by kind usage to <lay by>their venom

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gil12345

Senior Member
chinese
Hi there,

"As to the papists, 'tis certain that several of their dangerous opinions, which are absolutely destructive of all governments but the pope’s, ought not to be tolerated in propagating those opinions; and whosoever shall spread or publish any of them the magistrate is bound to suppress so far as may be sufficient to restrain it. And this rule reaches not only the papists but any other sort of men amongst us. For such restraint will something hinder the spreading of those doctrines, which will always be of ill consequence and like serpents can never be prevailed on by kind usage to lay by their venom."

In one version of John Locke's essay on Toleration, he used some phrases which I had a hard time understanding, such as the underlined "lay by." Does it mean "save"? If so, I interpret the last sentence this way: This restraint will greatly stop the spreading of those papists' opinions, which always led to bad results and if we didn't put a stop to their opinions (their venom), can't be defeated.

Is my understanding correct?

Thanks

Gil
 
  • lingobingo

    Senior Member
    English - England
    It means to put “aside from use” (i.e. not make use of).

    But I find the syntax of that sentence difficult to justify, since there’s no one in the sentence to whom “be prevailed upon” could logically relate (in the comparison with serpents).
     
    You've sort of got it, Gil — more like 'withhold'.

    Snakes can never be persuaded with friendly words not to bite you.

    (If you quote again from this essay, please mention its year of publication – 1689. We don't want other students thinking this is modern English).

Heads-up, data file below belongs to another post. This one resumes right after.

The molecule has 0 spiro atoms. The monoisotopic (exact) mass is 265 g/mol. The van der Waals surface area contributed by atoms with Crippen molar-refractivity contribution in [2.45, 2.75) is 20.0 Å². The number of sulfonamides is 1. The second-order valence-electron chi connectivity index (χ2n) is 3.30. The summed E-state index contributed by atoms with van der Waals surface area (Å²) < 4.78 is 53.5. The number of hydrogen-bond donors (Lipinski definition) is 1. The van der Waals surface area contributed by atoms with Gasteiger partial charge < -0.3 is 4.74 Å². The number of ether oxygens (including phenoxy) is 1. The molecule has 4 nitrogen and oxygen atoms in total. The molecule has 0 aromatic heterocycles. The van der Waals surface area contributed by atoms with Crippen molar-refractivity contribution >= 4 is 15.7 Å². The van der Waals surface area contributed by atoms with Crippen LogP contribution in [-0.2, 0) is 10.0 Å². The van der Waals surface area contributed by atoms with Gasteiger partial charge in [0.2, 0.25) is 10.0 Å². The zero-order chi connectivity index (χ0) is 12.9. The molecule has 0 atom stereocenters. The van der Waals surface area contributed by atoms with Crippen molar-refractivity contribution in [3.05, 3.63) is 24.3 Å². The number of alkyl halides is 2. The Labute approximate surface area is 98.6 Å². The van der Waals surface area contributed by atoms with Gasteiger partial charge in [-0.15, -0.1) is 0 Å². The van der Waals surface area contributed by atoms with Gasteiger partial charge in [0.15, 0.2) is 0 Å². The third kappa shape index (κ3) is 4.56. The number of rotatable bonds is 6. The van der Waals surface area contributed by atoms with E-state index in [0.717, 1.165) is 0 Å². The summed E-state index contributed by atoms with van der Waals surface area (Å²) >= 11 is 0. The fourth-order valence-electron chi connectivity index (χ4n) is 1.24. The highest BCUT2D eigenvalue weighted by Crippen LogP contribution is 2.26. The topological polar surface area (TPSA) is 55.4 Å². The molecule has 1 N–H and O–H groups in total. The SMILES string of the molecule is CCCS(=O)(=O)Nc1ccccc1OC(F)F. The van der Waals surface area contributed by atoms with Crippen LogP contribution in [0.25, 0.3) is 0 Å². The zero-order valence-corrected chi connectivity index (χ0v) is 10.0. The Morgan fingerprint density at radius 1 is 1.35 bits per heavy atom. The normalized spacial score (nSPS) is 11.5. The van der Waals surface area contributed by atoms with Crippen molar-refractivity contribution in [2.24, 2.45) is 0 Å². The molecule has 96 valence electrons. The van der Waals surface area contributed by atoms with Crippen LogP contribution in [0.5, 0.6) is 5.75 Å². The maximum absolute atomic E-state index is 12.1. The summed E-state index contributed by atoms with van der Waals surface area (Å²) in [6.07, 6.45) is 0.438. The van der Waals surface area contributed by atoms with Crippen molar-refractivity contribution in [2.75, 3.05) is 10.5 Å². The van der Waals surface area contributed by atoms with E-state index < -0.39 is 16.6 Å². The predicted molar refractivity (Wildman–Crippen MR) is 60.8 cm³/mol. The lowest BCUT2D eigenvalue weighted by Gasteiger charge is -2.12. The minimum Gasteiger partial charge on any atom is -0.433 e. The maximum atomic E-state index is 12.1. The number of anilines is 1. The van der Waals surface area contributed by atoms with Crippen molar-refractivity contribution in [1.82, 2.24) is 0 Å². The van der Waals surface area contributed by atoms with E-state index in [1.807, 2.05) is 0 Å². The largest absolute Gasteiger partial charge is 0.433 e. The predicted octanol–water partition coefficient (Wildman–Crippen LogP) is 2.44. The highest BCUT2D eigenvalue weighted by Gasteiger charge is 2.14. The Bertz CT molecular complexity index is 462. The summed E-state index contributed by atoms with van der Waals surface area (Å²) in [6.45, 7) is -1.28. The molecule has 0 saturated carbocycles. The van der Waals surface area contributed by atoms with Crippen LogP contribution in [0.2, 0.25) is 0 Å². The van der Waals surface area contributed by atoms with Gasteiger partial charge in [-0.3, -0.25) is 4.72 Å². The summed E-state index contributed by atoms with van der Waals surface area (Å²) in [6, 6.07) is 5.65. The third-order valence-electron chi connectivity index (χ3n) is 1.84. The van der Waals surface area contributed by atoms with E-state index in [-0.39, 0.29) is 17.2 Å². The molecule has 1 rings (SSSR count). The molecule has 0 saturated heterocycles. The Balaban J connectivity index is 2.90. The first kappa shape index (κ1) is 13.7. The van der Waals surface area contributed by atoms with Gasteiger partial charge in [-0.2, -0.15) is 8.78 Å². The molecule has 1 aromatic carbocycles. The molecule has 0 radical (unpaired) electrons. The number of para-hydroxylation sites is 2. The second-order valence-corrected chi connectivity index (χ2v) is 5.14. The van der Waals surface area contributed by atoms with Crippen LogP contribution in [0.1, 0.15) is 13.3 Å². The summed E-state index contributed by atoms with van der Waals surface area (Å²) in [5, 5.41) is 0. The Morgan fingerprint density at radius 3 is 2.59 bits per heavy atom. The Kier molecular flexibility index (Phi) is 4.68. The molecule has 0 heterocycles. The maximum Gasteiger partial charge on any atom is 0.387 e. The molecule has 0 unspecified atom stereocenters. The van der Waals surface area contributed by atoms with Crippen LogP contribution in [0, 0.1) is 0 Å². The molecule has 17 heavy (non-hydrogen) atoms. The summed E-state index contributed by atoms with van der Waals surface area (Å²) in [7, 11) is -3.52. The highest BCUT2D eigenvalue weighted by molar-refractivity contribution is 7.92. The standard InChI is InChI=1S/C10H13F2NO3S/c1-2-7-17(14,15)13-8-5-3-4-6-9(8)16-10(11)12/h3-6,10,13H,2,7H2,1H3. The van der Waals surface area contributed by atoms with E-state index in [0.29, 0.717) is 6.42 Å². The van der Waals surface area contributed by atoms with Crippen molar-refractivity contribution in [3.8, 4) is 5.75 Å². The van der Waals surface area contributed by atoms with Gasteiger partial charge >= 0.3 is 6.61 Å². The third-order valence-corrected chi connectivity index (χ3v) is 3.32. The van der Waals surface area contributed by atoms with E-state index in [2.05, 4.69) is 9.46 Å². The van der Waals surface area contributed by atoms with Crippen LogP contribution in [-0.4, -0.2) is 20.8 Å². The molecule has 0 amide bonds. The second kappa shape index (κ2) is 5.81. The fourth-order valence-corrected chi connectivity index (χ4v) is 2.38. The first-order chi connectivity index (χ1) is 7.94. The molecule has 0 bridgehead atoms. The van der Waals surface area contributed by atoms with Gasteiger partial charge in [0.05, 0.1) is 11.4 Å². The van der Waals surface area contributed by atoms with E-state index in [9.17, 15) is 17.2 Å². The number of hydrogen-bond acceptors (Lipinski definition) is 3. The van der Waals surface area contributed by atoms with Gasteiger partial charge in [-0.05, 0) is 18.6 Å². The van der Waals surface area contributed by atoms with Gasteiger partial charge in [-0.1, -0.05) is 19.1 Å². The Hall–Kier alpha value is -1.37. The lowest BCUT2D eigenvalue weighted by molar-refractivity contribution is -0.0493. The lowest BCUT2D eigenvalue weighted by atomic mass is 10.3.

(Cross-posted)
     

    gil12345

    Senior Member
    chinese
    It means to put “aside from use” (i.e. not make use of).

    But I find the syntax of that sentence difficult to justify, since there’s no one in the sentence to whom “be prevailed upon” could logically relate (in the comparison with serpents).
    Isn't that "those doctrines" can never be prevailed on?
     

    Uncle Jack

    Senior Member
    British English
    I take it mean "put aside" or "not use".

    From the language, "serpents" appears to refer to doctrines, but this does not really make sense, so I expect Locke meant "serpents" to refer to papists.

    I would not interpret "something hinder" as "greatly stop"; "something" lessens the impact of the verb it modifies (OED: "In some degree; to some extent; somewhat; rather, a little").
     

    gil12345

    Senior Member
    chinese
    Sort of — more like 'withhold'.

    Snakes can never be persuaded with kind words not to bite you.

    If you quote again from this essay, please mention its year of publication – 1689.

    (Cross-posted)
    I"ll try. I got it from google books, the service is sometimes cut off from China. Sometimes I can't see all the relevant information.
     

    Uncle Jack

    Senior Member
    British English
    Isn't that "those doctrines" can never be prevailed on?
    Strictly speaking, it is serpents. But for what or whom are serpents being used as a metaphor? Although it is not really supported by the language (not in terms of modern English, at any rate), the obvious reading is that serpents are a metaphor for papists.
     
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